Women who undergo a cesarean delivery with the endometrium-free uterine closure technique (EFCT) to close the incision are more likely to heal with small to no residual uterine scar defect than those with a routine closure, according to a new study in the Journal of Ultrasound in Medicine.
“In pregnant women, uterine scarring can lead to abnormal implantation or attachment of the placenta, known as placenta accreta, and cause life-threatening conditions and severe blood loss,” says Clarel Antoine, MD, lead author and a pioneer in the EFCT for cesarean births. “In non-pregnant women, uterine scars can cause other issues including irregular vaginal bleeding, severe menstrual cramps, painful intercourse, and infertility.”
The study compared the prevalence and size of post-cesarean scar defects following the EFCT versus a routine closure technique using saline infusion sonohysterography. The researchers evaluated 45 women with a history of at least one cesarean delivery.
They found uterine scar development was six times higher with a routine uterine closure compared to births with EFCT.
Building Upon Previous Findings
In 2019, Dr. Antoine and his colleagues published a study in the Journal of Maternal-Fetal & Neonatal Medicine showing that none of 727 patients treated with the EFCT during the surgical closure of the uterus experienced placenta accreta in their cesarean scars.
The sample included patients with up to nine consecutive cesarean deliveries and outcomes were positive regardless of the number of repeat cesarean deliveries a person had.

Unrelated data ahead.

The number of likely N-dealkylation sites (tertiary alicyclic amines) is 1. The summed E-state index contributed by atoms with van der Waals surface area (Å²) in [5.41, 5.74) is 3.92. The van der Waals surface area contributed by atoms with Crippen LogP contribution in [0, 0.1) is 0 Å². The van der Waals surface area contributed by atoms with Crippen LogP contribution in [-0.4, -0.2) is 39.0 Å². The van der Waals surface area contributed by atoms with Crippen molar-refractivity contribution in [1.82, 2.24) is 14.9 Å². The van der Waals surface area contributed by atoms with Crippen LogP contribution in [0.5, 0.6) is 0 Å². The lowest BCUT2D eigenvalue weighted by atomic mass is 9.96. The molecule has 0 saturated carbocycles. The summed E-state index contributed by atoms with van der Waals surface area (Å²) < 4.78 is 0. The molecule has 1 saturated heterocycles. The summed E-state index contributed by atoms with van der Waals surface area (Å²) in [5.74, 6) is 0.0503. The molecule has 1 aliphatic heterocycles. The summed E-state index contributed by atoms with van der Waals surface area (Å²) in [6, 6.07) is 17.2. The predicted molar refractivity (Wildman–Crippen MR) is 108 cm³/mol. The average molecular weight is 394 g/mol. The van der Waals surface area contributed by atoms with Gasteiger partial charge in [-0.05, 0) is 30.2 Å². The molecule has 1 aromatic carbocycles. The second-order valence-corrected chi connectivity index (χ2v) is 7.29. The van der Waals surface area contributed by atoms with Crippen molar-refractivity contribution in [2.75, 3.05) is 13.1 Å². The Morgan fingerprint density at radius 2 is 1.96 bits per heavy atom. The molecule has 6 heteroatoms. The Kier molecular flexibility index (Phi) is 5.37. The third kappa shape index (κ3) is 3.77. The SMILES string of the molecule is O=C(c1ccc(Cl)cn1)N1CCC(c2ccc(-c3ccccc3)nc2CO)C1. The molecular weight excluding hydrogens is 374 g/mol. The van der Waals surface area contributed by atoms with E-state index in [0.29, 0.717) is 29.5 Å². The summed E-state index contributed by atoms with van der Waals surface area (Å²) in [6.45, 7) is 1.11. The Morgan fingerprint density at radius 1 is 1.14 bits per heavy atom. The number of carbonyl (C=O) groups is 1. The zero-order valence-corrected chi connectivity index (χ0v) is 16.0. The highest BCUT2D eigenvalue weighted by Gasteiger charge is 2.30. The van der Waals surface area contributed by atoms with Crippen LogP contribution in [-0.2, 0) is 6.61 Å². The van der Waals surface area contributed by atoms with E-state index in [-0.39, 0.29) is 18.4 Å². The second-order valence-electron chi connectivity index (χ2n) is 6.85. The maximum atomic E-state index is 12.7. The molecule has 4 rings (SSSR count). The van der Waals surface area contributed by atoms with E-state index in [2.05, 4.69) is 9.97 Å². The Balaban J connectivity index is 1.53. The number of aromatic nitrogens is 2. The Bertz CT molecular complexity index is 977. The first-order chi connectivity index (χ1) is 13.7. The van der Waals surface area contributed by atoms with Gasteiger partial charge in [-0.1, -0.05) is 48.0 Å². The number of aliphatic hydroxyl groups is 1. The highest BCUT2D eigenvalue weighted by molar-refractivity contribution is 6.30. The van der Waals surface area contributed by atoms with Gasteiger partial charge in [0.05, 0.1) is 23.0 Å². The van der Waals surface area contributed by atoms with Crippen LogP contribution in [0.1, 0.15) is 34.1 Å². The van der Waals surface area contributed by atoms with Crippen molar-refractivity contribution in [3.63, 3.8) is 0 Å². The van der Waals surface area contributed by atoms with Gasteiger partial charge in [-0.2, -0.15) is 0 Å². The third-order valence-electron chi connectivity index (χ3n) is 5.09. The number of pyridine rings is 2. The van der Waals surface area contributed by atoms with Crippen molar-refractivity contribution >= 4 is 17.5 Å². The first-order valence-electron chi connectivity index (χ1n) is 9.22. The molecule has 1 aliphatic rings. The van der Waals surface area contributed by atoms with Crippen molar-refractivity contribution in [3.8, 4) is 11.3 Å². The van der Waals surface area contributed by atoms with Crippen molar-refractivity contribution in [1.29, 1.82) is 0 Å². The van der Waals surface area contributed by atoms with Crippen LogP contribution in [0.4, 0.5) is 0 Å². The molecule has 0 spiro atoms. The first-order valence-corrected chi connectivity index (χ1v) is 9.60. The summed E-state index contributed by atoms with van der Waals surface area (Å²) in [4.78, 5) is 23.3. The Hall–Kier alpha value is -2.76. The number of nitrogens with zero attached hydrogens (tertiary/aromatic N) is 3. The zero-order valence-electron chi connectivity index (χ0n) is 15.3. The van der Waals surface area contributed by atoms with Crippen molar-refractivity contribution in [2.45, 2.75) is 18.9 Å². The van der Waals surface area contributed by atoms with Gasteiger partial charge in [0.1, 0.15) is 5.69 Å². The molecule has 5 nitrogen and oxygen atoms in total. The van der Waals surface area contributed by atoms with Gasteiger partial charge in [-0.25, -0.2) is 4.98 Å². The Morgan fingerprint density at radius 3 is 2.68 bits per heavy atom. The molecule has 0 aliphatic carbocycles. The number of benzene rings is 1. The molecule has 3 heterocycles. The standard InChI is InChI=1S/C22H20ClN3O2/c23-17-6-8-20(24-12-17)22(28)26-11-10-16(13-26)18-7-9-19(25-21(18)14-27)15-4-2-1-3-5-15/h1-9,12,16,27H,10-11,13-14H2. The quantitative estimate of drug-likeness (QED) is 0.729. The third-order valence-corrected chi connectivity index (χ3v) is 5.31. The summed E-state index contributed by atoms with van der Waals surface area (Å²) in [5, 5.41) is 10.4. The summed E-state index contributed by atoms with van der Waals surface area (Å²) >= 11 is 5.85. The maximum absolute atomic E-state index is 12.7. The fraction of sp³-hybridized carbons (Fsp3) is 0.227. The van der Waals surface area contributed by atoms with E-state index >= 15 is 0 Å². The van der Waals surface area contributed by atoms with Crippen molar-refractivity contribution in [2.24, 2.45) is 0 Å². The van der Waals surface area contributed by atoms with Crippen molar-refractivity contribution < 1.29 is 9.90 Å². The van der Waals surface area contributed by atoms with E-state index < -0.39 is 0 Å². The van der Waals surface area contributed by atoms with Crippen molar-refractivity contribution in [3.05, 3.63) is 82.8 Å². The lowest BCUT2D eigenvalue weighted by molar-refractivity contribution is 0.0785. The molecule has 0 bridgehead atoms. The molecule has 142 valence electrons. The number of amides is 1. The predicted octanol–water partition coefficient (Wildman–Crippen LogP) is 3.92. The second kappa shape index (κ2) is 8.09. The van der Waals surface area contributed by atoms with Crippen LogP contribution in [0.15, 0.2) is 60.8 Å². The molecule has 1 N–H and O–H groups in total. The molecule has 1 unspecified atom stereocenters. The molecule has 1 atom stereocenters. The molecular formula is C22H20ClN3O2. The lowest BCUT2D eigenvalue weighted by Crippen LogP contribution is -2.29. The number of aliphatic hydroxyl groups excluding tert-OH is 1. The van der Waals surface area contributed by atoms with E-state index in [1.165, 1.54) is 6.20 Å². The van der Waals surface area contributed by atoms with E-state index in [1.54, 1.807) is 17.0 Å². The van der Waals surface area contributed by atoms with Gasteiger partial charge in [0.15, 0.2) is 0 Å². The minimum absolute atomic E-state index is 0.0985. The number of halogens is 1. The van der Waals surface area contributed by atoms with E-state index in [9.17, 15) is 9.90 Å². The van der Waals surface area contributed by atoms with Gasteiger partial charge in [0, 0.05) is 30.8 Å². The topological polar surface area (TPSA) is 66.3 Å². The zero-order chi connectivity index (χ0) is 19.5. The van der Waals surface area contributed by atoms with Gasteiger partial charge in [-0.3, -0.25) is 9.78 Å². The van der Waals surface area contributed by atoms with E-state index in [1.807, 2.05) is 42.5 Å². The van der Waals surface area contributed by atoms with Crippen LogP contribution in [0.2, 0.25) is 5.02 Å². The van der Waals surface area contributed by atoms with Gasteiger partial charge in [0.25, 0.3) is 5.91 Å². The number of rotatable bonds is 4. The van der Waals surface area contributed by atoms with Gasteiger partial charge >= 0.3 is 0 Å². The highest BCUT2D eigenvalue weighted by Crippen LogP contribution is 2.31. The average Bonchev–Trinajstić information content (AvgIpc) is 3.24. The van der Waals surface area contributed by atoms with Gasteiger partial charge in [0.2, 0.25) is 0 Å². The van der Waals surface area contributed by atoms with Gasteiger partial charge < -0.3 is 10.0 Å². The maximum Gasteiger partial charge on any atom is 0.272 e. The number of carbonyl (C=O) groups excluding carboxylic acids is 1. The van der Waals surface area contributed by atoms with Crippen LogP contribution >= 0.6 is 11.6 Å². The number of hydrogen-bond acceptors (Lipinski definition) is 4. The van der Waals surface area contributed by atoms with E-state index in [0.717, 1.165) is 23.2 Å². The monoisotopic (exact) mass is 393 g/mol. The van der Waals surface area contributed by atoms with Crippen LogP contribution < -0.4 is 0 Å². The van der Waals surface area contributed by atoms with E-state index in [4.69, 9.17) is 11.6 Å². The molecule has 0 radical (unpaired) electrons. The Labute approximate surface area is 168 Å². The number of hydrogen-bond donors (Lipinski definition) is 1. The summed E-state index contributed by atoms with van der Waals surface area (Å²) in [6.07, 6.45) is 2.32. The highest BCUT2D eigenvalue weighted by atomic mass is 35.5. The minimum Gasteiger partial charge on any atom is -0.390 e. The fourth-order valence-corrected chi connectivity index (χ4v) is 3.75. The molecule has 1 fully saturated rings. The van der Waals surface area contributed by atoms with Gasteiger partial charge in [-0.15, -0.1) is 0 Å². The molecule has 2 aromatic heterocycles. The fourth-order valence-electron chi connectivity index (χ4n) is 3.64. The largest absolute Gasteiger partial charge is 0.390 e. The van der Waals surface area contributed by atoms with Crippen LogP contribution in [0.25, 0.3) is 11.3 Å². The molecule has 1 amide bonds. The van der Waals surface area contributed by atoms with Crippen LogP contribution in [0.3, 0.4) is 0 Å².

“This showed the exclusion of the endometrium during the EFCT was associated with fewer placental abnormalities in subsequent pregnancies and reduced life-threatening maternal morbidity for future cesarean deliveries,” says Dr. Antoine.
“The exclusion of the endometrium during the EFCT was associated with fewer placental abnormalities in subsequent pregnancies and reduced life-threatening maternal morbidity for future cesarean deliveries.”Clarel Antoine, MD
The latest study further confirms that the EFCT enables restoration of normal anatomy and physiology after cesarean delivery.
“These findings should have a major impact on the way cesarean deliveries are currently performed, which can reduce severe maternal complications and save the lives of mothers nationally,” says senior author Ilan E. Timor, MD, an internationally recognized expert in obstetric and gynecologic ultrasonography.
“These findings should have a major impact on the way cesarean deliveries are currently performed.”Ilan E. Timor, MD
“Over the years, I’ve examined uterine scars using saline infusion sonohysterography. It’s interesting to see with this study that the patients with an EFCT closure had significantly smaller or even no residual scarring at the site of the incision.”
Currently, the American College of Obstetricians and Gynecologists does not endorse any particular method of closing the uterus after a cesarean delivery. Dr. Antoine and his team hopes this study could inform a rethinking of the current recommendations.